Elam froze in the doorway of their meagre hab-apartment. He looked back at the wreckage of his wife. Her skin was grey, her hair lank and unwashed, her cheeks sunken and eyes red and inflamed. Yet they held a flicker of hope. A hope that broke his heart.
‘We can’t do this again, Roza,’ he replied, swallowing the lump in his throat. ‘I… I can’t have this conversation again.’ He fought back the rising flood of tears as he glanced down at the bundle in his arms. ‘I haven’t got the strength.’
Broken-hearted sobs followed him out into the dimly lit streets of Hive Redemption. This late, during the night shifts, the streets were near empty and, by keeping to the shadows, he went unnoticed. His footsteps echoed endlessly as his mind wandered through melancholy thoughts.
He knew Roza would never forgive him. He would never truly forgive himself, but he knew they had no choice. If – when – their secret was discovered, the Arbites would come for them. Or worse.
Finally, he stopped several levels down, on the edge of the lawless underhive – as deep as he dared go. He opened the bundle he’d carried close to his chest, close to his heart, and stared down at the face of his son. The face that had torn his heart in two.
Asleep, his son looked so beautiful, so perfect. So normal. His rounded, chubby cheeks and screwed up eyes hid the reality of what he was. What had made Roza scream as she had laid eyes on their child for the first time.
Careful not to wake him, Elam kissed his son and hung an amulet around his neck – a simple wooden aquila he had painstakingly carved throughout the long nights of Roza’s pregnancy. The twin of the one he wore.
Laying the child on the ground, he took a step back, but found he couldn’t walk away. Not yet. Tears streamed as he watched his son wriggle against the constraints of his blanket. The babe began to wail, a sound that finally broke the dam in Elam’s heart.
‘I’m sorry,’ Elam sobbed. He ran then. Ran back home. ‘I had no choice,’ he told himself. The words echoing through his mind.
‘The Imperium has cast you out!’ The Apostle’s voice boomed out, carrying easily across the cavernous chamber despite the lack of a vox-speaker. ‘Banished you! Driven you into the ruined places that it deems below its own citizens! And for what crime? Because you are different!’
Andros roared his anger to the sky. His voice joined with a thousand others. He beat his fist against his chest. The crack of gunfire whipped above the fury of the crowd, their song of violence amplified in his heart.
‘Yet they accept the verminous ratlings and brutish ogryns, then turn their backs on you. Trample you into the dirt. Call you mutant!’
Andros howled with the crowd. The air reeked of sweat, gun smoke and rage. His mind raced back through the scramble for survival that had been his life. Mutant. That word had been a curse throughout his life. It had dogged him from place to place, never allowing him to settle until ‘The Brotherhood’ had taken him in. They had given him a home and the chance to strike back at the cruelty of the world — a chance for revenge.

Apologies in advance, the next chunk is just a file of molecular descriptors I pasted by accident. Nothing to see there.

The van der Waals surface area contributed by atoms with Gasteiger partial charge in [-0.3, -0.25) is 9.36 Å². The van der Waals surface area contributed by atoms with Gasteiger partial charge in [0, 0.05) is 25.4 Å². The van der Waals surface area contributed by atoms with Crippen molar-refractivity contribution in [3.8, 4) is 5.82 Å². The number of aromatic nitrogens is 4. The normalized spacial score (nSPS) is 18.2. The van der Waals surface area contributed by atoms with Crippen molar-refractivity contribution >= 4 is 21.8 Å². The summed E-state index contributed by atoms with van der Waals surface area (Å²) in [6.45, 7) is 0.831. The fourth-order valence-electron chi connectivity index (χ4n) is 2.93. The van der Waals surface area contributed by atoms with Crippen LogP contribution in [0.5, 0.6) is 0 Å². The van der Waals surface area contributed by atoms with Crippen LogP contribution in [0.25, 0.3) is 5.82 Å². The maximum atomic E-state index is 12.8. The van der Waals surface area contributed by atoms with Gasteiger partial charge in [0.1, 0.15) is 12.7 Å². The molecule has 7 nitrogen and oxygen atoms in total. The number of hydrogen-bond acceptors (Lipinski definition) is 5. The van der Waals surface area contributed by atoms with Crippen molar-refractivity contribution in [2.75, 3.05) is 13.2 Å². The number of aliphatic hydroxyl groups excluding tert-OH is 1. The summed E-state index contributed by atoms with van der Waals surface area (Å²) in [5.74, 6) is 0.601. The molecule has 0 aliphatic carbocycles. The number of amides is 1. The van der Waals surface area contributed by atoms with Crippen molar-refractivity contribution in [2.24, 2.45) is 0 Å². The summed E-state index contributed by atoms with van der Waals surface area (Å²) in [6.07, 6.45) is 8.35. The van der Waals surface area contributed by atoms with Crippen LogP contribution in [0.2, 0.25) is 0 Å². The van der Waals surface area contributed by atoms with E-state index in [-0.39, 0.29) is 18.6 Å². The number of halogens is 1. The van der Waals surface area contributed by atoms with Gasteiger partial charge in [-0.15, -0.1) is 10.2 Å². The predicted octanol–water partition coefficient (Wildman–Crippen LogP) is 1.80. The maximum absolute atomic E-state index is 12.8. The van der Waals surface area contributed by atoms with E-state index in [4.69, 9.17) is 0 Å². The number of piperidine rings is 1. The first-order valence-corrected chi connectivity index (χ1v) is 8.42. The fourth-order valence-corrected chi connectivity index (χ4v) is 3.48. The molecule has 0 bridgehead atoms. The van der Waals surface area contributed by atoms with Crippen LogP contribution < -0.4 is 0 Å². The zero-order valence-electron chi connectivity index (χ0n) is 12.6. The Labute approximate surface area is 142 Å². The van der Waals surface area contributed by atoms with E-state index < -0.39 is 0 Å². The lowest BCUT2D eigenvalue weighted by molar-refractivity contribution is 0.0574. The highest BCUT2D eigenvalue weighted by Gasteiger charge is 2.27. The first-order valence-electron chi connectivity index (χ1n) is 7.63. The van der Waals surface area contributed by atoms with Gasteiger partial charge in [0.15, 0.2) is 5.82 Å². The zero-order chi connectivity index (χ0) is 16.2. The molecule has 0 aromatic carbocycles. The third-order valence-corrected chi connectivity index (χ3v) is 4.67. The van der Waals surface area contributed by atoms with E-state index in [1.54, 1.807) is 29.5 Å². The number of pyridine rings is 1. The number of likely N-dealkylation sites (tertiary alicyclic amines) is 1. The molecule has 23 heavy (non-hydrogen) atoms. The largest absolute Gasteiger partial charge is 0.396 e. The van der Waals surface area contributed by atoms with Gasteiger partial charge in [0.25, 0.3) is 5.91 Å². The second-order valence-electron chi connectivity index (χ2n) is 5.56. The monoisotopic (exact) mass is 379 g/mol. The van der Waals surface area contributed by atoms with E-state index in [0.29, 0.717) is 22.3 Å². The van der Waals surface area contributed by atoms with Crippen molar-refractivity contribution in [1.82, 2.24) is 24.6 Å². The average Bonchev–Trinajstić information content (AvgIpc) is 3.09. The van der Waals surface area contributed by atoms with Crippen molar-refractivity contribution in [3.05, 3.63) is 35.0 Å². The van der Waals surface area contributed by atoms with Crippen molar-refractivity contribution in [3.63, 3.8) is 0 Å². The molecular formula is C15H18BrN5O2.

The only other constant in his fragmented life was the amulet that hung at his neck. A simple thing: a hand-carved Imperial Aquila and the only thing his flesh and blood parents had left him. He despised everything it stood for, had carved hateful signs into its wood, yet still he couldn’t bring himself to discard it. It was his good luck charm.
‘But not the Blessed Pantheon! Not the Divine Brotherhood! Not the True Gods! They embrace you, for you are their children! And they demand but one thing from you.’
Andros felt himself panting, each breath heavy with an unbridled rage that consumed the rational parts of his mind. The parts that had kept him alive all these years.
‘That you cast down the False-Emperor and His lies!’
Andros bellowed in reply. His anger finally let loose and sanity drowned amongst the chorus of a thousand other voices. He pulled the cheap stubber pistol that he carried from his holster and fired into the air. The tide of the crowd surged forwards, carrying him towards the upper levels of the hive and the bloody vengeance that sang through his veins.
Elam ran. He felt piss running down his legs, but he didn’t stop. He didn’t look back.
He ran from the screams of the dying, the crack of guns and the howls of monsters. Monsters that he had been sent to fight. Rounded up and given a lasgun, he, like thousands of others, had been sent to the lower levels as the hive descended into madness. But that lasgun was gone now. Gone like his courage. Like his spirit — broken nearly 20 years before when he had abandoned his son. When he had come home and broken down at the sight of his beloved Roza’s lifeless corpse.
He tripped. Blood filled his mouth and mixed with his tears. Footsteps echoed close behind and he looked back.
A man stood above him. A pistol in one hand and a bloody piece of piping in the other. It smiled, revealing row upon row of pointed fangs. A sinuous, snake-like tongue slithered across them. Mutant, thought Elam. One of the monsters he was supposed to be fighting.
The mutant raised its piping above its head, ready to strike. Elam’s eyes locked on to the amulet that hung from its neck. Despite its desecration, he would know it anywhere. Even as the pipe fell, he reached inside his shirt and wrapped a hand around its twin.
About the Author
J. S. Savage is a teacher in the UK and has been an avid of all things 40k and Warhammer Fantasy since he accidently found his way into a Games Workshop store as a young boy. When he was younger, he was a keen writer but has only just started up again recently. Between work and being a parent, he doesn’t get nearly enough time to paint, read and write as much as he would like – or as much sleep as he needs!